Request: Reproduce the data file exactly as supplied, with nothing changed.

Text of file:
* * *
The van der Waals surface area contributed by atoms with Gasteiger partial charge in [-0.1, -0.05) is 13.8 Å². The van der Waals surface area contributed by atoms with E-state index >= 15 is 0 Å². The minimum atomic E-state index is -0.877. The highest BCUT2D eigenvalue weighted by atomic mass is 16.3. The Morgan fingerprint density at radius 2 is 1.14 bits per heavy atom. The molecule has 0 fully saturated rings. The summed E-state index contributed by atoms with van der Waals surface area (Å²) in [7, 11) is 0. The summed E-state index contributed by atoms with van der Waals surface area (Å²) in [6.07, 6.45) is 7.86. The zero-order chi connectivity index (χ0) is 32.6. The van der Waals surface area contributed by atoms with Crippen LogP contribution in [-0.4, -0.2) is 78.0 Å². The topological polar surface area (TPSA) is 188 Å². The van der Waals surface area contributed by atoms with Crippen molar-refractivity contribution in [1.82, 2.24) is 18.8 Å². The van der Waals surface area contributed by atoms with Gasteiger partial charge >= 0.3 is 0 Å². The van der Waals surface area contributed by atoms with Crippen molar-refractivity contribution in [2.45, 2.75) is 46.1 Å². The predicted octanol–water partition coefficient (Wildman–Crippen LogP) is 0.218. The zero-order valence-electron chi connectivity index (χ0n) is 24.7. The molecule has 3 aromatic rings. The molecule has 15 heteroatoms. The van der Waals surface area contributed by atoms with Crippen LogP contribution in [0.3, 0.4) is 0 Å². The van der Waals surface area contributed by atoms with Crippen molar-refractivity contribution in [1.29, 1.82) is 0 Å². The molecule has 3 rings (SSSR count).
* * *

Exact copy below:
The van der Waals surface area contributed by atoms with Gasteiger partial charge in [-0.1, -0.05) is 13.8 Å². The van der Waals surface area contributed by atoms with E-state index >= 15 is 0 Å². The minimum atomic E-state index is -0.877. The highest BCUT2D eigenvalue weighted by atomic mass is 16.3. The Morgan fingerprint density at radius 2 is 1.14 bits per heavy atom. The molecule has 0 fully saturated rings. The summed E-state index contributed by atoms with van der Waals surface area (Å²) in [7, 11) is 0. The summed E-state index contributed by atoms with van der Waals surface area (Å²) in [6.07, 6.45) is 7.86. The zero-order chi connectivity index (χ0) is 32.6. The van der Waals surface area contributed by atoms with Crippen LogP contribution in [-0.4, -0.2) is 78.0 Å². The topological polar surface area (TPSA) is 188 Å². The van der Waals surface area contributed by atoms with Crippen molar-refractivity contribution in [1.82, 2.24) is 18.8 Å². The van der Waals surface area contributed by atoms with Gasteiger partial charge >= 0.3 is 0 Å². The van der Waals surface area contributed by atoms with Crippen molar-refractivity contribution in [2.45, 2.75) is 46.1 Å². The predicted octanol–water partition coefficient (Wildman–Crippen LogP) is 0.218. The zero-order valence-electron chi connectivity index (χ0n) is 24.7. The molecule has 3 aromatic rings. The molecule has 15 heteroatoms. The van der Waals surface area contributed by atoms with Crippen LogP contribution in [0.3, 0.4) is 0 Å². The van der Waals surface area contributed by atoms with Crippen molar-refractivity contribution in [1.29, 1.82) is 0 Å². The molecule has 3 rings (SSSR count).